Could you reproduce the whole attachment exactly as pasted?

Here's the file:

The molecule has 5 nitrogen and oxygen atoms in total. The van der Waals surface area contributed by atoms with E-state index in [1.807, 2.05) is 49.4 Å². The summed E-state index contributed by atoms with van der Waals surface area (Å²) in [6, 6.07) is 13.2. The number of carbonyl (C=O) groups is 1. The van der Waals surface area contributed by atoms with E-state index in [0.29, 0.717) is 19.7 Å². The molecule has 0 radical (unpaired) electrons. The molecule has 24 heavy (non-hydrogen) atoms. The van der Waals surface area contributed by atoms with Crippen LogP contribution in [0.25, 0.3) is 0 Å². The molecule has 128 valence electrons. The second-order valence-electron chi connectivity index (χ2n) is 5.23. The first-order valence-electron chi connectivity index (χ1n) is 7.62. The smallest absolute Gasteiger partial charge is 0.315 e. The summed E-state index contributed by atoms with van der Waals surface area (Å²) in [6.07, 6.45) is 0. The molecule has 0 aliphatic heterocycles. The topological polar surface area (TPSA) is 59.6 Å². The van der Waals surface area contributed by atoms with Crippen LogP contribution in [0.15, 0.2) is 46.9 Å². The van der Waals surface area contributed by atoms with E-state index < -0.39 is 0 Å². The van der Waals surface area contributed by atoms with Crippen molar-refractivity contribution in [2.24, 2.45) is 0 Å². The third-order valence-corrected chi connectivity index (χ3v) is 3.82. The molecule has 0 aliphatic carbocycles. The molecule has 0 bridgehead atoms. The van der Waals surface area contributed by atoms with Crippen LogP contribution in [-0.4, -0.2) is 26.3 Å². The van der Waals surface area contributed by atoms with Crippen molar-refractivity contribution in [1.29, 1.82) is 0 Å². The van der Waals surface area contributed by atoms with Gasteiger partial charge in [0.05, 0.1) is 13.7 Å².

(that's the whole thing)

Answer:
The molecule has 5 nitrogen and oxygen atoms in total. The van der Waals surface area contributed by atoms with E-state index in [1.807, 2.05) is 49.4 Å². The summed E-state index contributed by atoms with van der Waals surface area (Å²) in [6, 6.07) is 13.2. The number of carbonyl (C=O) groups is 1. The van der Waals surface area contributed by atoms with E-state index in [0.29, 0.717) is 19.7 Å². The molecule has 0 radical (unpaired) electrons. The molecule has 24 heavy (non-hydrogen) atoms. The van der Waals surface area contributed by atoms with Crippen LogP contribution in [0.25, 0.3) is 0 Å². The molecule has 128 valence electrons. The second-order valence-electron chi connectivity index (χ2n) is 5.23. The first-order valence-electron chi connectivity index (χ1n) is 7.62. The smallest absolute Gasteiger partial charge is 0.315 e. The summed E-state index contributed by atoms with van der Waals surface area (Å²) in [6.07, 6.45) is 0. The molecule has 0 aliphatic heterocycles. The topological polar surface area (TPSA) is 59.6 Å². The van der Waals surface area contributed by atoms with Crippen LogP contribution in [0.15, 0.2) is 46.9 Å². The van der Waals surface area contributed by atoms with E-state index < -0.39 is 0 Å². The van der Waals surface area contributed by atoms with Crippen molar-refractivity contribution in [2.24, 2.45) is 0 Å². The third-order valence-corrected chi connectivity index (χ3v) is 3.82. The molecule has 0 aliphatic carbocycles. The molecule has 0 bridgehead atoms. The van der Waals surface area contributed by atoms with Crippen LogP contribution in [-0.4, -0.2) is 26.3 Å². The van der Waals surface area contributed by atoms with Crippen molar-refractivity contribution in [1.29, 1.82) is 0 Å². The van der Waals surface area contributed by atoms with Gasteiger partial charge in [0.05, 0.1) is 13.7 Å².